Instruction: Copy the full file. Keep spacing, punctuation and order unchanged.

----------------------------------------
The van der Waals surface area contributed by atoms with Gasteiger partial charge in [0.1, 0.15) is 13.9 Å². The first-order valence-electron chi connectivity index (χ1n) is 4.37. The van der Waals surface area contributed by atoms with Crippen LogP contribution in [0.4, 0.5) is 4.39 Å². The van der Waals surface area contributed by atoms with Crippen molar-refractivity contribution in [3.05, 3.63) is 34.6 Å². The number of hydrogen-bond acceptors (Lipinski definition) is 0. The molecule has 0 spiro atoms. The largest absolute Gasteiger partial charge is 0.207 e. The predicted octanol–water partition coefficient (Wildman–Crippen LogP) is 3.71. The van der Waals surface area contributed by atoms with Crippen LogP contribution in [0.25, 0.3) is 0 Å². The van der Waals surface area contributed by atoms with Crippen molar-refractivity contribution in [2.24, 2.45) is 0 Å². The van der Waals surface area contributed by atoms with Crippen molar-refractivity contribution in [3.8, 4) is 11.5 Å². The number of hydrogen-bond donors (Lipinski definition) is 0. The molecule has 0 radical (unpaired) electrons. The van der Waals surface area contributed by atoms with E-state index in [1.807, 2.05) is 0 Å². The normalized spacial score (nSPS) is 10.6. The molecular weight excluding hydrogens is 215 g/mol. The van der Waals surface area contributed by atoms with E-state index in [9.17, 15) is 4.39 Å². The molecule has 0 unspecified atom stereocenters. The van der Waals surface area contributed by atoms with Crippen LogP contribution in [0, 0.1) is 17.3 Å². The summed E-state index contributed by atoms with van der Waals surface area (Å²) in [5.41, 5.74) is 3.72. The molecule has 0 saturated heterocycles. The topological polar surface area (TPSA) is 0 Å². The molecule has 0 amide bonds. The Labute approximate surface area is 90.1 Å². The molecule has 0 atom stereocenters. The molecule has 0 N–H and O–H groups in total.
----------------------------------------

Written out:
The van der Waals surface area contributed by atoms with Gasteiger partial charge in [0.1, 0.15) is 13.9 Å². The first-order valence-electron chi connectivity index (χ1n) is 4.37. The van der Waals surface area contributed by atoms with Crippen LogP contribution in [0.4, 0.5) is 4.39 Å². The van der Waals surface area contributed by atoms with Crippen molar-refractivity contribution in [3.05, 3.63) is 34.6 Å². The number of hydrogen-bond acceptors (Lipinski definition) is 0. The molecule has 0 spiro atoms. The largest absolute Gasteiger partial charge is 0.207 e. The predicted octanol–water partition coefficient (Wildman–Crippen LogP) is 3.71. The van der Waals surface area contributed by atoms with Crippen LogP contribution in [0.25, 0.3) is 0 Å². The van der Waals surface area contributed by atoms with Crippen molar-refractivity contribution in [2.24, 2.45) is 0 Å². The van der Waals surface area contributed by atoms with Crippen molar-refractivity contribution in [3.8, 4) is 11.5 Å². The number of hydrogen-bond donors (Lipinski definition) is 0. The molecule has 0 radical (unpaired) electrons. The van der Waals surface area contributed by atoms with E-state index in [1.807, 2.05) is 0 Å². The normalized spacial score (nSPS) is 10.6. The molecular weight excluding hydrogens is 215 g/mol. The van der Waals surface area contributed by atoms with E-state index in [9.17, 15) is 4.39 Å². The molecule has 0 unspecified atom stereocenters. The van der Waals surface area contributed by atoms with Crippen LogP contribution in [0, 0.1) is 17.3 Å². The summed E-state index contributed by atoms with van der Waals surface area (Å²) in [5.41, 5.74) is 3.72. The molecule has 0 saturated heterocycles. The topological polar surface area (TPSA) is 0 Å². The molecule has 0 amide bonds. The Labute approximate surface area is 90.1 Å². The molecule has 0 atom stereocenters. The molecule has 0 N–H and O–H groups in total.